From a script by Akira Kurosawa, & a novel by Sugoro Yamamoto, Kei Kumai's The Sea is Watching (Umi Wa Miteita, 2002) is as un-Kurosawa-like as any Japanese period film can be. Female characterization dominates, rather than his usual Seven Samurai character array. However, in keeping with Kurosawa's masculinist preferences, he depicts the lives of oiran or prostitutes in a small village-like entertainment district.
Kurosawa's script shows these women as variously grasping & greedy, loving & self-sacrificing; it strongly peddles the "hooker with a heart of gold" mentality. Director Kei Kumai is sympathetic to such material, several of his films having a similar romantic take on suffering, nurturing, loving, psychologically damaged womanhood.
It's a nice little film yet I can't help but think Kurosawa worked on this script primarily to contradict the recurring criticism that he was incapable of writing female characters. He proves here that he could do so, even if ultimately he has merely constructed a male fantasy of heroic prostitution.
In the better pleasure districts there is aesthetic artifice which the tawdry imitations strove to convey in degraded ways. The "movie set" feeling of the constructed street captures this sense of artifice very nicely. Such secondary pleasure districts or brothel streets were frequently on land that flooded periodically, & this quiet film's biggest event will be the concluding flooding of the street. This provides some striking images for the conclusion, but in the main this is not a film of exciting adventure or event.
The primary tale among several intersecting portraits regards Oshin (Nagiko Tono) who falls in love with a young samurai (Hidetaka Yoshioka) of such sweet disposition that she never imagines his loving attentions are not true love. All the dreamy prostitutes unite to support her so that she no longer has to take in customers but can prepare to marry the young samurai, who will of course disappoint their collective fantasy of one of them ending up happy, when he marries someone appropriate to his class.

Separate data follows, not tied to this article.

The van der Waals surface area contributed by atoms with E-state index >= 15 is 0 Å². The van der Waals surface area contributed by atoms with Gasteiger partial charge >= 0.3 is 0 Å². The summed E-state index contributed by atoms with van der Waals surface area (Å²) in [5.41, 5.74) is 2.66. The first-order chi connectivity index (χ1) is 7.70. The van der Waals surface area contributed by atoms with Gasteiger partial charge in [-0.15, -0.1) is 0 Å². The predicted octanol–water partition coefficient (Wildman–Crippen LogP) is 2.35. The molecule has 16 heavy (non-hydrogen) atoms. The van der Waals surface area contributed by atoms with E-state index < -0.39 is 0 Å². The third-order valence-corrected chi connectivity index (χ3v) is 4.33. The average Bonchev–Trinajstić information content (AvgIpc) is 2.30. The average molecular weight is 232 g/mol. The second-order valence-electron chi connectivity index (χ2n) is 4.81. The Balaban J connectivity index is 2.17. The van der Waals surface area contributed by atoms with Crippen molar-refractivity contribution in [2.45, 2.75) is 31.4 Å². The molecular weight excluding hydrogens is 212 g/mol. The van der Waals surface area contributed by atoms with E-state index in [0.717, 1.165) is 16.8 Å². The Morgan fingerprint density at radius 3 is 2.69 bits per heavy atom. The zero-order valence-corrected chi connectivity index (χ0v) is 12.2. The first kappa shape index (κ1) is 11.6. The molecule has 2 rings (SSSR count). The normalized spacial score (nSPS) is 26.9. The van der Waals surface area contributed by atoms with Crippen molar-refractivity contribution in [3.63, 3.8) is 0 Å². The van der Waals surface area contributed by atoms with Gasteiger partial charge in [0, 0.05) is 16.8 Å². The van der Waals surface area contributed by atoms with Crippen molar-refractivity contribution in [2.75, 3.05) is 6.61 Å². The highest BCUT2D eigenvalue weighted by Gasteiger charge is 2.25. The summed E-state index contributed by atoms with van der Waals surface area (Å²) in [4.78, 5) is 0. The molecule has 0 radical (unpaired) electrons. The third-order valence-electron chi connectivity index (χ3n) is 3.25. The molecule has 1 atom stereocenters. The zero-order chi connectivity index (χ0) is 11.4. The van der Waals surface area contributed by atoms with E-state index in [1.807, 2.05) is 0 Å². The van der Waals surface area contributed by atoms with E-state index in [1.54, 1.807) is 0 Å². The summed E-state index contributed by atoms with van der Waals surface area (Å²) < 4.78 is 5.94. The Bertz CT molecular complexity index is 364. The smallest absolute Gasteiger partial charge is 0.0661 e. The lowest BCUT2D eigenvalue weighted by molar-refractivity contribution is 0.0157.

Truly wonderful acting overcomes the scripted stereotyping & renders some of these portraits of fallen lives fairly moving. But it's also a film void of honesty, depth, or truth.
The reality of such women's lives was nothing like what is shown here. Many were turned out of the brothels when they became syphilitic & would have their disintegrating sore-scarred faces "rebuilt" with make-up & wax in order to turn tricks under cover of darkness, on dry riverbeds or pissed-in alleyways, until they were either killed or died of illness & exposure.
The better pleasure districts provided hostels for diseased women to die in, abandoned by all friends but moderately cared for due to government regulation. But the poorer & less well regulated places like the one shown in this film inevitably had a nightmarish dimension that romanticizing patrons such as Kurosawa have always refused to acknowledge. If Masahiro Shinoda or Nagisa Oshima had tackled this subject it might have been powerful, but Kurosawa & Kumai are clueless.
copyright © by Paghat the Ratgirl